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How to Encourage More MBA Moms to Enroll in Business School

29 Jul 2019

Moms should feel welcome at MBA programs. After all, business schools have been encouraging women to earn the master's degree for more than 20 years. While the numbers have improved ¡V some top schools have classes composed of 40 percent women ¡V they still haven't reached gender parity.

One of the reasons women feel held back is because child-bearing years and MBA programs often coincide. The timing really couldn't be worse for women who want a career and a family. Schools have tried to combat this by talking about their desire to encourage more women to enroll and Women in Business clubs are active on campus. Even some men have demonstrated support by launching ¡¥men as allies' groups at certain business schools.

Still, MBA programs could do much more to support women who have children or are pregnant at business school. Here are some ways they could make it easier for moms to earn their degree.

Provide on-site childcare
Daycare costs money, serious money, and full-time MBA students are forgoing salaries for up to two years while studying. The cost of childcare might be enough to turn away some moms and they also have classes and group projects, not to mention clubs and networking events, all of which keep them on or near campus and away from their kids.

The fact is that your babies are only little once. You can't get back those days. On-site daycare would make it possible for moms to visit with their children in between appointments. The convenience factor can't be underestimated. Of course, schools could charge for daycare, but perhaps they could have discounts or other ways to defray the cost.

Have places to pump breast milk
MBA moms tend to have little ones. This means, they might still be nursing. This might be true for faculty and others on campus too. When mom has to race back and forth between home and school to pump, she can easily get harried. In fact, a few MBA moms have said this out loud. Ideally, the areas for pumping should be peaceful, clean, and allow for privacy.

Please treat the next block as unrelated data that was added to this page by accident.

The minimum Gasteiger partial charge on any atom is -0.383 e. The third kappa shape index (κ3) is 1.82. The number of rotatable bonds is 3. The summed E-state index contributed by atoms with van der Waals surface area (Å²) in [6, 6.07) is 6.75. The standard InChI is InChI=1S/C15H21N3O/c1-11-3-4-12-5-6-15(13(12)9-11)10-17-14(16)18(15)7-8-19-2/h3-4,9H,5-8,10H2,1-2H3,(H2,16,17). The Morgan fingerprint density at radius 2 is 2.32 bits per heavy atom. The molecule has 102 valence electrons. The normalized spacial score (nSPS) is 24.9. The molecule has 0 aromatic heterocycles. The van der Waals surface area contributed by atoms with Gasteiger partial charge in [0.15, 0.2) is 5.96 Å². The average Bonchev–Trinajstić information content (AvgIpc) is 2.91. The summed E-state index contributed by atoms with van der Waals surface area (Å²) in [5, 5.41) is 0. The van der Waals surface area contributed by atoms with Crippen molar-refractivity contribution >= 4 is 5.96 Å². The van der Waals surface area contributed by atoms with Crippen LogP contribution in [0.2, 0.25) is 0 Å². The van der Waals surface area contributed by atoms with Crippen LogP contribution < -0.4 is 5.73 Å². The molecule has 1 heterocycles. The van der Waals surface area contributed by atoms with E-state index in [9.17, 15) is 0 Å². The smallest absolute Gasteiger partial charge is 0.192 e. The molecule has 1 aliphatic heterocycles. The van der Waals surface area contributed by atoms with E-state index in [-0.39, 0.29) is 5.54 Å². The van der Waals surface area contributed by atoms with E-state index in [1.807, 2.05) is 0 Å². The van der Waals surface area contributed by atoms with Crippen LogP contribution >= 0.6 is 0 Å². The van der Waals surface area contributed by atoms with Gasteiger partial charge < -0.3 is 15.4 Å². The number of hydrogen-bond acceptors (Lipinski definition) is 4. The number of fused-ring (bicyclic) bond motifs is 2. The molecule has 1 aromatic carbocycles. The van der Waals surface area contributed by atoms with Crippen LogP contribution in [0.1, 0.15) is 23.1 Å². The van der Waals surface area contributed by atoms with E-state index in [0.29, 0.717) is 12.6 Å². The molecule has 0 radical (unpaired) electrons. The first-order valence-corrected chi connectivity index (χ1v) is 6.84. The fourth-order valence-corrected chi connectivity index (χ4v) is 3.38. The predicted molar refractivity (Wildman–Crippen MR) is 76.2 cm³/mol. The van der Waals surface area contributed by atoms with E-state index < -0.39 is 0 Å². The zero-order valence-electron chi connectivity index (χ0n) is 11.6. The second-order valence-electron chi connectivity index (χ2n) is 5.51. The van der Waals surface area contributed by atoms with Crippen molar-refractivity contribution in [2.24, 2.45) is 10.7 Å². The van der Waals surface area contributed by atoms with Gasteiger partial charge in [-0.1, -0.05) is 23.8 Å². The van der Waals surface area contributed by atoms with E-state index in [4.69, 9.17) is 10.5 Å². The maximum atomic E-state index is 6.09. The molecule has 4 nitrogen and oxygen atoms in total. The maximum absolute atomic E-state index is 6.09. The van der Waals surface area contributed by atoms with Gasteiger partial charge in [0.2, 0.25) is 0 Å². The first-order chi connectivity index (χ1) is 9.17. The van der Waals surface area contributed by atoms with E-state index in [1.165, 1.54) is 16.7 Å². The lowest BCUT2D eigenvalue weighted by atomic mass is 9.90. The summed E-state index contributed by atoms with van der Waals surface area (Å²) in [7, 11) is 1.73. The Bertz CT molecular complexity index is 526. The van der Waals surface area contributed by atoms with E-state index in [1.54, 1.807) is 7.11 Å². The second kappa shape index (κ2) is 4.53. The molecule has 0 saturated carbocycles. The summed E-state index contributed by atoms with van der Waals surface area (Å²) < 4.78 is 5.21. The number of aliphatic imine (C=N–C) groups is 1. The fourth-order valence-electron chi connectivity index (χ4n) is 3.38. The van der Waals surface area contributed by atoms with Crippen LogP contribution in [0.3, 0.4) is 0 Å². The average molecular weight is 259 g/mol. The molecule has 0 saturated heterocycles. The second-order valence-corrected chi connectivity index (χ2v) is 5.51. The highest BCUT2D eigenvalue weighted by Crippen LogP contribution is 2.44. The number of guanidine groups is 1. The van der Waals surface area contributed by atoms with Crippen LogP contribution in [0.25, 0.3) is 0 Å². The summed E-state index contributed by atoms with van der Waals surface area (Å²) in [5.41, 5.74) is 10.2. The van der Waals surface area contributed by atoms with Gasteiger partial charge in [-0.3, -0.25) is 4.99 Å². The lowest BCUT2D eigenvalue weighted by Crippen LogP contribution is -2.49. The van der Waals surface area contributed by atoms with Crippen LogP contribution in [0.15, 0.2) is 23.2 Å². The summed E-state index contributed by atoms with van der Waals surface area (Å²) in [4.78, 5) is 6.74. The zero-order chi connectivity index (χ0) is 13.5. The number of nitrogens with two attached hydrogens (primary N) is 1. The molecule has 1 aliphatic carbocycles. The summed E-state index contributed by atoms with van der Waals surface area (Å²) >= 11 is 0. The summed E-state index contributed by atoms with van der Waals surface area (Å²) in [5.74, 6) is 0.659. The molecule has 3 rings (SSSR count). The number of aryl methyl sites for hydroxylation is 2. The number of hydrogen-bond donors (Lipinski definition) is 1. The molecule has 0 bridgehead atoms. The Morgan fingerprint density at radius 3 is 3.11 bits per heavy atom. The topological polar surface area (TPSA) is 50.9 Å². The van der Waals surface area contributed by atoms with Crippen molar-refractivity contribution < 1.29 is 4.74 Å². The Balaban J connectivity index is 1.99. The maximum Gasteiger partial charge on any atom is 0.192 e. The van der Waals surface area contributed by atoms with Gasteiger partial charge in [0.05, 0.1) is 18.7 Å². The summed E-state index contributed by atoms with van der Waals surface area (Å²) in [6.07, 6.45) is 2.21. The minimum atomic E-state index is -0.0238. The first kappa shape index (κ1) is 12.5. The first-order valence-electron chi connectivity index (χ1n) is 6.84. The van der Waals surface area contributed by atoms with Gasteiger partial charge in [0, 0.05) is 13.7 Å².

Business schools have invested in fancy group meeting areas and incubators. Why not provide women on campus a place to pump breast milk for their babies, so they don't have to choose between going to class and their preference for the kid's nutrition?

Cultivate a culture of flexibility
No one is suggesting women should be able to shirk their responsibilities in the classroom or in the office. Nor am I suggesting they should get special treatment. But professors and fellow classmates should be understanding of their situation. In fact, we should all be more understanding of people's personal lives, not just those of moms.

However, moms have unique responsibilities, especially in the early days of their children's lives. For instance, if mom has to go home to breastfeed, professors should understand if she's a few minutes late to class. At the same time, if mom cannot make it back to campus for the club meeting, then let her dial in with Skype or a conference call. The point is to be willing to help mom fulfill all her responsibilities.

Be inclusive
Business schools have made great strides in supporting women on campus. Harvard Business School famously conducted its grand experiment to create more gender equity in its MBA program, and others have reached out to women and tried to show them the success they could achieve with an MBA degree. Few, however, have gone the extra mile to support moms who want to earn an MBA. As a result, moms are still the unicorns of MBA programs.

The problem is unicorns don't always feel as though they fit in well. Many MBA students are networking at bars late into the evenings. They are socializing on campus between classes. Moms don't always have that luxury. It's not that they don't want to hang out like everyone else does. It's just that they have lots of other items on the to-do list in a given day.

So, reach out to MBA mom. Ask her when she can fit you in for coffee or to chitchat about her career goals. She will appreciate time with grown-ups and your thoughtfulness. After all, supporting diversity on campus should include moms too. 

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